Chancellor Li hosts town hall on return to campus

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Grace Bellinghausen
CONTRIBUTOR

Chancellor Joanne Li, Vice Chancellor for Student Success Daniel Shipp, and Assistant Vice Chancellor for Student Success Cathy Pettid discussed the return to campus during a panel Monday. Photo by Grace Bellinghausen.

UNO’s new chancellor, Dr. Joanne Li, Ph.D., joined a panel of university leaders to answer students’ questions regarding the return to campus last Monday at Milo Bail Student Center. 

Chancellor Li, Vice Chancellor for Student Success Daniel Shipp and Assistant Vice Chancellor for Student Success Cathy Pettid outlined their commitment to focus on students’ overall wellness by creating an engaging communal environment in the coming year. 

“Wellness is on everybody’s mind,” Pettid said. “Music and clubs create wellness, intellectual wellness, and of course Mental health counseling, which students can access for free and in the H&K building.” 

As the COVID-19 pandemic continues, UNO’s main priority is keeping students safe and in school. The university announced an indoor mask mandate during the first week of classes, and unvaccinated students living on campus are required to be tested regularly.

“We must do our part so all of us can be protected, do not let this divide us.” Li said.

The Delta variant has proven to be more dangerous for younger populations. About one-third of hospitalizations occur in people 18-39, the core demographic of UNO students. According to the Douglas County Health Department, nearly 55% of county residents are fully vaccinated.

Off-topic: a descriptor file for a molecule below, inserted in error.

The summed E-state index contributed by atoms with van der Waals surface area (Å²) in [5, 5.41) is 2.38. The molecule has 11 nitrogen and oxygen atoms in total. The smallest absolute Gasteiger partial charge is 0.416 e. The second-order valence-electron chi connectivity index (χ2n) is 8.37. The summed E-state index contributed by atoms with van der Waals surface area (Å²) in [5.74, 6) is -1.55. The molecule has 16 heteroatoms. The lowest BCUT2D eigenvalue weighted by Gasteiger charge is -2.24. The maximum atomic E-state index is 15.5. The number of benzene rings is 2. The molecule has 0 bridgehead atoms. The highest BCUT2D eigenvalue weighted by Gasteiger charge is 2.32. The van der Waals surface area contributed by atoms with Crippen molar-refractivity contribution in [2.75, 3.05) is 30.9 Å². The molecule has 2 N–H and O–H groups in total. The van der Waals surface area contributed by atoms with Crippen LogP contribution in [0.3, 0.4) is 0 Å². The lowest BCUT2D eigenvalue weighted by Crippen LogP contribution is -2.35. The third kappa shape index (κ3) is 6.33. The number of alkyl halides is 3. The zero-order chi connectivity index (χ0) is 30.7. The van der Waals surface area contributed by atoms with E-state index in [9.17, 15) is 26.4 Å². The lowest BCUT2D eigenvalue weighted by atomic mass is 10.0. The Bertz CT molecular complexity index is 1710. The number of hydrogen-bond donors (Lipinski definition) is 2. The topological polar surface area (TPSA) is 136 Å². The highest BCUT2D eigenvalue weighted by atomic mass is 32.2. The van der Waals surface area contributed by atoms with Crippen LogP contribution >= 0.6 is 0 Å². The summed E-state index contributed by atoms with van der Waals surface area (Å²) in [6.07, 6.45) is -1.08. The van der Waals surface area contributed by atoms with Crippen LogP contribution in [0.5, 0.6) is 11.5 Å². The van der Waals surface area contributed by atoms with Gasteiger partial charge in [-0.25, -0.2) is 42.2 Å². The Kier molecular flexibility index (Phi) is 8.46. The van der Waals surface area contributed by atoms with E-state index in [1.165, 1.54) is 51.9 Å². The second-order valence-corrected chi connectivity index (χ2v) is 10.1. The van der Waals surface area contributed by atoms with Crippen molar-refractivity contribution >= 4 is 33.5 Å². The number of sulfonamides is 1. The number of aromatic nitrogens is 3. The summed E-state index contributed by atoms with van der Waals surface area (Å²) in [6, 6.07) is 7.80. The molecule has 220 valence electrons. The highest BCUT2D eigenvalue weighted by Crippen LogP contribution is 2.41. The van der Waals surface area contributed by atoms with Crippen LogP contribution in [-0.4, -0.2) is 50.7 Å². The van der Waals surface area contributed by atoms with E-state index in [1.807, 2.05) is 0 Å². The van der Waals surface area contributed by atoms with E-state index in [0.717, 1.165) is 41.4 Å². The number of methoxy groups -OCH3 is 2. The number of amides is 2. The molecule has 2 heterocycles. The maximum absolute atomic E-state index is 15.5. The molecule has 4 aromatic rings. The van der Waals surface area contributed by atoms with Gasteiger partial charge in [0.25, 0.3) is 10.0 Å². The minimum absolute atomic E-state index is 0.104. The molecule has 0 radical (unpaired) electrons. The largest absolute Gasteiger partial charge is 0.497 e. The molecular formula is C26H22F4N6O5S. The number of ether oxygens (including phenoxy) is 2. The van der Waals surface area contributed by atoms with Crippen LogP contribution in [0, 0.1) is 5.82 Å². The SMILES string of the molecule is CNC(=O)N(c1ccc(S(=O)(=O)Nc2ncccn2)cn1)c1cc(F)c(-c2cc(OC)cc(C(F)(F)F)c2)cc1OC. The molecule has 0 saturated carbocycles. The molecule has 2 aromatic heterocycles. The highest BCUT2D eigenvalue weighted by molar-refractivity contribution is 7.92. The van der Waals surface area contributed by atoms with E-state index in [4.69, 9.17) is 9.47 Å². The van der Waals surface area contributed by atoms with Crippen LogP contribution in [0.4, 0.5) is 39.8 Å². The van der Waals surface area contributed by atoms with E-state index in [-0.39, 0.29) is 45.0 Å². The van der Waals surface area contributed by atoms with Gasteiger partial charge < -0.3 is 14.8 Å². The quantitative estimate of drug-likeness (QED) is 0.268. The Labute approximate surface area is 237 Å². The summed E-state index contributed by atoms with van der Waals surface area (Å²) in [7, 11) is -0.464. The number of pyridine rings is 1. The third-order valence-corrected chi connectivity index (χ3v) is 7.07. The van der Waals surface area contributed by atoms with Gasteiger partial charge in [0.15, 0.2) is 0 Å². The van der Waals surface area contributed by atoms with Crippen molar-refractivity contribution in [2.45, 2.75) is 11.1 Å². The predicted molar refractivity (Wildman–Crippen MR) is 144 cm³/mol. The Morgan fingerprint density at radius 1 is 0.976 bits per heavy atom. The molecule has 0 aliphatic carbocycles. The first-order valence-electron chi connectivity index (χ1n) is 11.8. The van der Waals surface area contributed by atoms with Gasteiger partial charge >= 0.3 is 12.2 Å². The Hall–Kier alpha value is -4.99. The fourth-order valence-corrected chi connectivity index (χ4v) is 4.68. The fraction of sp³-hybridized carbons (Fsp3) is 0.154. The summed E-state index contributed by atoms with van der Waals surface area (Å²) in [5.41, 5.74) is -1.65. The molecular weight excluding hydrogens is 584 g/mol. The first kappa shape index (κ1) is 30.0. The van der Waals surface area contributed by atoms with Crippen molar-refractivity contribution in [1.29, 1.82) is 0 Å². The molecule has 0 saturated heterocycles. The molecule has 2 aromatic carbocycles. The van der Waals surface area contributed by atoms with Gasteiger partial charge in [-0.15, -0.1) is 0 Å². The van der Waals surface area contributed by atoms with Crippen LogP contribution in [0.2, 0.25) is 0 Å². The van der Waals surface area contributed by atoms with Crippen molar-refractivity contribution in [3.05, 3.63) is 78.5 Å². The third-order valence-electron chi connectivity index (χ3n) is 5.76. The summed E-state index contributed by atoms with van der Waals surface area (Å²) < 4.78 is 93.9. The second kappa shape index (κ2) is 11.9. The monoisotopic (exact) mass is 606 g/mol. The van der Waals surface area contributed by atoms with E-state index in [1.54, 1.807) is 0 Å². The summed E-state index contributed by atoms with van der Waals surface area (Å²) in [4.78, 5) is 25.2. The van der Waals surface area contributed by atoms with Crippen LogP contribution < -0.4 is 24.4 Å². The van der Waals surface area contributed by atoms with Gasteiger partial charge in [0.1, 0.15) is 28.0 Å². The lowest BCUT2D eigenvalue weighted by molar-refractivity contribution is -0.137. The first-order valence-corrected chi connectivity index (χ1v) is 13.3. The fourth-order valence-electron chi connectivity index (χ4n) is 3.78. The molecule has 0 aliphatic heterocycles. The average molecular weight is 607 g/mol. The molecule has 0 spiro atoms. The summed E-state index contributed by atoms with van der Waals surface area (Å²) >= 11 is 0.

These statistics have not stopped UNO’s senior staff from working to improve the facilities available for students.

Shipp said there are accommodations available to students with children, including a safe space in the women and genders equity center where they supply rockers, toys, supplies, or anything a parent may need.

Chancellor Li said she wants the university to be an understanding, safe place for all students, especially considering the level of diversity on campus.

“UNO is special because we have a diverse student body,” Li said. “Stretching their resources to ensure the needs of their students are met, requires a lot of data and analytics. But you are not a number, you are an individual. No matter your sexual orientation, non-traditional status, or wealth. We need to take charge, to learn that everyone is part of the UNO community, we are here because we want to take charge.”

The university is also looking into ways to improve sustainability on campus. Green spaces, clean water and clean air are all essential parts of wellness, which have been the priority for students as they return to classes.

Shipp said UNO’s goal is to improve its national rating in sustainability to take the university to the next level.

“Environmental wellness is the eighth dimension of wellness, so we are introducing composting on both Dodge and Scott campuses,’” Shipp said.

The panel was open to questions and comments from students, many of whom voiced their struggles with online learning and mental health.

“I hear you, I understand that it is very difficult. We hear you, even I got depressed,” Li said. “If you stay home and cannot be inspired, you cannot learn. We are trying everything at UNO to make sure we can keep students on campus this year, but we will continue to follow guidelines.”

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